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Still dreaming of freedom 3500 hundred year after the Exodus from Egypt: Meet Women of the Wall Director and Shatil fan Lesley Sachs

Still dreaming of freedom 3500 hundred year after the Exodus from Egypt: Meet Women of the Wall Director and Shatil fan Lesley Sachs

Lesley Sachs is one of those lucky people who have a mission in life.

“I believe I was put on earth to try to better society for future generations,” says the 58-year-old Israeli with the English accent. “I feel lucky that I can pursue this mission.”

These days, Lesley is using her tremendous energies, motivation and abilities to direct Women of the Wall (WOW,) an NGO that fights to secure women’s right to pray at the Western Wall as they please. (They often are confronted with ultra-Orthodox protesters spitting, throwing chairs and cursing them.) As part of upgrading the way WOW communicates with the world, Lesley and 15 WOW staff and board members attended a Shatil training, Photographing Protests and Demonstrations.

“Our self-photography and the videos we take on our phones are more effective since the workshop,” says Sachs. “Just today (Rosh Chodesh Nisan,) a guard at the Wall asked one of our board members to take off her coat. The judge had ruled the guards are not permitted to treat WOW in a way different from others. She knew just what to do. She took out her smart phone, knew how to hold it correctly, started videotaping and said to the guard, ‘Are you saying I should take off my coat? So we have this on video and can use it in our court appeal.” (The court ruled against humiliating body searches at the entrance to the Wall as well as police protection and the right to pray without violent disturbance.)

Sachs comes by her passion naturally. Rather than raise their daughters in an apartheid country, Lesley’s parents left South Africa for England and then, at her Zionist mother’s urging, to Israel. Sachs, who was five when she arrived says, “I loved Israel from the first moment!”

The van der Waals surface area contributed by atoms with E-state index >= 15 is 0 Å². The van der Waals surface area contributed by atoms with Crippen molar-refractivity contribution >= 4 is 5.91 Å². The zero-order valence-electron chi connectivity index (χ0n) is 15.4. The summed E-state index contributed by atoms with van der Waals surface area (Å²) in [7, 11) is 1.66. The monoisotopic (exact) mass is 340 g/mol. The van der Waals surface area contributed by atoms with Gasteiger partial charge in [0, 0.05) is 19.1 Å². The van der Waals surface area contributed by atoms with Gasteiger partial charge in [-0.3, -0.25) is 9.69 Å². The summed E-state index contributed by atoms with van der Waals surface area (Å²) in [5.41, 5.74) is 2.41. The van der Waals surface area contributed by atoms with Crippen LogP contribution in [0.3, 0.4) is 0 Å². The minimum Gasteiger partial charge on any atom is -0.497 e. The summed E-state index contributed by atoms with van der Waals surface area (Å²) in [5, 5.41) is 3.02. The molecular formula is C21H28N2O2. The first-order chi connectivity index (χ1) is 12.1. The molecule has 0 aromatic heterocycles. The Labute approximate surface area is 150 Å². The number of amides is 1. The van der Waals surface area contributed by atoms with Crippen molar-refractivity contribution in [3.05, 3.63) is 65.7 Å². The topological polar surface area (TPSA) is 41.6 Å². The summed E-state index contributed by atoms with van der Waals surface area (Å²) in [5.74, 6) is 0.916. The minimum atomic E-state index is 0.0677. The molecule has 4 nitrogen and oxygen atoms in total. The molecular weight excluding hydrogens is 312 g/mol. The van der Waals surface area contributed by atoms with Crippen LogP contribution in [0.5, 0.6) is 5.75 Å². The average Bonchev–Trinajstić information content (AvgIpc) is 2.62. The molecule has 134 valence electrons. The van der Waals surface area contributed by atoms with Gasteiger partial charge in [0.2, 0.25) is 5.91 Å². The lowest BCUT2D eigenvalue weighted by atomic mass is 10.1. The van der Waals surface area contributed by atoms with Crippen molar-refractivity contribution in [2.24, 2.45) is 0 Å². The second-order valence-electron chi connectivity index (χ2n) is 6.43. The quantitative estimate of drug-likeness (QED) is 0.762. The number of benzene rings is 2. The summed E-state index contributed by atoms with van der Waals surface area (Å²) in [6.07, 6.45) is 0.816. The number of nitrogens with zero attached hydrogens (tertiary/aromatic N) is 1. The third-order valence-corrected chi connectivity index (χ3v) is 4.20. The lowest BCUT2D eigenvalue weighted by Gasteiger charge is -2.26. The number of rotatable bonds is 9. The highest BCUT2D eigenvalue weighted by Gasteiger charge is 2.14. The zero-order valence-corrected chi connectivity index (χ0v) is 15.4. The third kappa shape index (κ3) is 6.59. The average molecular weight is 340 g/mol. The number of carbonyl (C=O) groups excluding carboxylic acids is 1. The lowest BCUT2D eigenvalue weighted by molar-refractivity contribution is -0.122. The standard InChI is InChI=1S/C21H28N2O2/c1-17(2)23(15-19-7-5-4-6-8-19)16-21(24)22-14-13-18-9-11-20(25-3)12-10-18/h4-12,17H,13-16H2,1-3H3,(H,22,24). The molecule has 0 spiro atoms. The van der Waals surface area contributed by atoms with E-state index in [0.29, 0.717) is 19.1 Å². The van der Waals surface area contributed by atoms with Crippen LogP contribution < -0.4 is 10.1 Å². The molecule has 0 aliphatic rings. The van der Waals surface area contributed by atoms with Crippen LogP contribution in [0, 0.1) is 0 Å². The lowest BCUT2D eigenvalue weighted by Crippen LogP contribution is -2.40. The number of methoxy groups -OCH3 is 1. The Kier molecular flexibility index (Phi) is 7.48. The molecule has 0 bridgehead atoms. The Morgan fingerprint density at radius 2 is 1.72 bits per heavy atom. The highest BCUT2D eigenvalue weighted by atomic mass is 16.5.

Sachs describes her army service as a crucible of machismo and sexism that helped shape who she is today.

“Each and every one of our commanders felt we were there to serve them in every way possible. It was degrading,” says Sachs. “But it was a wakeup call. I didn’t go into the army as a feminist but I came out as one.”

As a literature and philosophy student at Haifa University, Sachs helped to found Isha L’Isha, the Haifa Feminist Center, from her living room.

In 1990, the Israel Women’s Network (IWN) asked her to be its spokesperson – a rare position in a social change NGO at that time.

Says Sachs: “(Former NIF board member and IWN chair) Prof Alice Shalvi, who has always been a visionary, understood that in order to bring change you must work with the media. I had no idea how to do any of this but Shatil trained me. Four years later, IWN asked me to become executive director and Shatil taught me how to run the organization. Shatil also helped me when I founded “project Kesher”, an empowerment group for women from the FSU and guided me in revitalizing the International Coalition for Agunah Rights (ICAR) when I became its chair.

“Shatil has been a real fertilizer for growth, helping social change organizations  flourish. Israeli social change NGOs have many financial restraints, so it’s critical to have an organization like Shatil that helps us maximize our resources. I always spread the word about Shatil trainings and send my staff. I’m a huge fan.”

Sachs believes Israel has made “tremendous progress” in the area of women’s rights – from the IDF (she worked at IWN when it brought the precedent-setting Alice Miller case) to government support for rape crisis centers and battered women’s shelters to gender studies programs at universities to progressive legislation.

“I very much feel a sense of accomplishment,” she says. “But there’s still a long way to go. The whole arena of state and religion, including marriage and divorce, is a huge challenge.”

But Sachs remains hopeful.  “Women should have the right to pray their way and liberal Jews should be treated with respect, dignity and love. If I weren’t an optimist I couldn’t keep doing this. I believe in change. The world is moving all the time to a better place.”

Posted in: Religious Pluralism

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